* Don’t focus on changing victims (by somehow making them less vulnerable), but rather on encouraging bystanders to reduce the bully’s rewards (attention, support, etc.) and supporting targeted students, according to the study’s authors (see Related links below).
* Defended targets or victims are “better adjusted” than undefended ones, even if only one peer comes to his or her defense, confirming many scholars’ comments on resilience.
* Schools need to have clear policies on bullying and act on them with consistency and care, but student suspension cannot be the only response, much less “zero tolerance” leading reflexively to suspension.
* Schools need systems in place for safe, anonymous reporting of incidents, especially if a strong code of silence seems to be in place.
* Helping students feel safe about coming to staff with their concerns needs to start in kindergarten.
* School communities need to do both situational and culture-change work – situational is incident-related (“teachable moments”) and culture-change or culture-of-respect is obviously ongoing and involves all community members, including parents.
* Adults need to model the behavior they expect to see in children. If they are dismissive of children’s concerns, talk about others negatively in front of them, embarrass them in front of others, or otherwise show disrespect, they will have a hard time creating a school community culture of respect that mitigates bullying and increases academic success.
Above all, note these two insights from teens who have been victimized: 1) what helps most is having someone listen, preferably a peer (where what helped most was “spent time with me”) but also an adult (where the biggest help was “listened to me”), and 2) the “time-honored” advice kids have always gotten from adults – “walk away,” “tell the person to stop,” “pretend it doesn’t bother you” – usually only makes things worse. When we work with children we’ve just got to stop defaulting to the advice we heard as kids and base our response on solid research. Best of all, though, might be to give advice less and listen more!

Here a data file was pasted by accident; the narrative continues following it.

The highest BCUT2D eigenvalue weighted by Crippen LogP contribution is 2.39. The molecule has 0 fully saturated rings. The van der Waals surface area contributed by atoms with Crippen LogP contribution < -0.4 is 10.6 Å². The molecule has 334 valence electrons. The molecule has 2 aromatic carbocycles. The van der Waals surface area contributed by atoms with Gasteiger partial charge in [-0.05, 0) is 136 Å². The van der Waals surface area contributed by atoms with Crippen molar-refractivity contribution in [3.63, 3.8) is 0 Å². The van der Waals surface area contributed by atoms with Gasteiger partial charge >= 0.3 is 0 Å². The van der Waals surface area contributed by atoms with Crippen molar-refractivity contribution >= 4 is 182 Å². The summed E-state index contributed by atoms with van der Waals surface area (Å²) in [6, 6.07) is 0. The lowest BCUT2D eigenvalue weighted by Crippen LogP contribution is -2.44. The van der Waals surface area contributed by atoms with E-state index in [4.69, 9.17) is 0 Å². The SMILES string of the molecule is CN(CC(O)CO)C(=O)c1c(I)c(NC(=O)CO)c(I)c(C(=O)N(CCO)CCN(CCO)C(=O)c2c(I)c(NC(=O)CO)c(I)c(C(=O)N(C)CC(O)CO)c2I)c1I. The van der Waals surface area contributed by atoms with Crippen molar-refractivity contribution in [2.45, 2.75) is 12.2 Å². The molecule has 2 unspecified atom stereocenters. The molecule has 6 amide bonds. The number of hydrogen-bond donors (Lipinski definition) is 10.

* Microsoft study on adults’ views on bullying: Highlights of a study of parents and educators Microsoft unveiled at the conference included: 90% of parents are familiar with cyberbullying, and 73% are either very or somewhat concerned about it; 73% of educators are familiar with the issue, 76% believe cyberbullying is a very or somewhat serious problem at their school, and they consider cyberbullying (76%) a bigger issue than smoking (75%) or drugs (75%); 56% of educators have received cyberbullying training and – among those who haven’t – 47% say it isn’t offered and “36% say the school/school district doesn’t consider cyberbullying a priority.”
* The Finnish national anti-bullying program, KiVa, is this year being used in about 75% of Finnish schools, according to its co-creators, Profs. Christina Salmivalli and Elisa Poskiparta at University of Turku.
* Here’s a press release about a mobile app for making anonymous bullying reports
* Missouri has a School Violence Hotline.
* At-a-glance findings (Report No. 2) on bullying victimization from the Youth Voice Project
* “Clicks, cliques & cyberbullying, Part 2: Whole-school response is key”